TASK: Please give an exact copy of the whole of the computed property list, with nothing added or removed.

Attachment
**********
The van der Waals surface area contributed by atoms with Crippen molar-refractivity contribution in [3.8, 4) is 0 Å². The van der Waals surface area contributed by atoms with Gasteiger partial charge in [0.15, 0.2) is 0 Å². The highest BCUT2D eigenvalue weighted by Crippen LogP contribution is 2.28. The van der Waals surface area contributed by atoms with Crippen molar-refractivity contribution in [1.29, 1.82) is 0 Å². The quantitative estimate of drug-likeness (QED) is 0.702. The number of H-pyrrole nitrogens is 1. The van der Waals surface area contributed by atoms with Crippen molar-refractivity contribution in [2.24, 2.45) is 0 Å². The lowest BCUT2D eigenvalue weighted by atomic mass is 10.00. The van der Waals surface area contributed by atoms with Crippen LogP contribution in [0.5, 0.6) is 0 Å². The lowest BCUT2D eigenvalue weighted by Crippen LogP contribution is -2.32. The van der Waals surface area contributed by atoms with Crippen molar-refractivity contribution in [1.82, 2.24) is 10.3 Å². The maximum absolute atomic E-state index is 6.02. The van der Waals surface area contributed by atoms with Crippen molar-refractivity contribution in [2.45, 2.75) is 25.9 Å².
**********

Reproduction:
The van der Waals surface area contributed by atoms with Crippen molar-refractivity contribution in [3.8, 4) is 0 Å². The van der Waals surface area contributed by atoms with Gasteiger partial charge in [0.15, 0.2) is 0 Å². The highest BCUT2D eigenvalue weighted by Crippen LogP contribution is 2.28. The van der Waals surface area contributed by atoms with Crippen molar-refractivity contribution in [1.29, 1.82) is 0 Å². The quantitative estimate of drug-likeness (QED) is 0.702. The number of H-pyrrole nitrogens is 1. The van der Waals surface area contributed by atoms with Crippen molar-refractivity contribution in [2.24, 2.45) is 0 Å². The lowest BCUT2D eigenvalue weighted by atomic mass is 10.00. The van der Waals surface area contributed by atoms with Crippen LogP contribution in [0.5, 0.6) is 0 Å². The lowest BCUT2D eigenvalue weighted by Crippen LogP contribution is -2.32. The van der Waals surface area contributed by atoms with Crippen molar-refractivity contribution in [1.82, 2.24) is 10.3 Å². The maximum absolute atomic E-state index is 6.02. The van der Waals surface area contributed by atoms with Crippen molar-refractivity contribution in [2.45, 2.75) is 25.9 Å².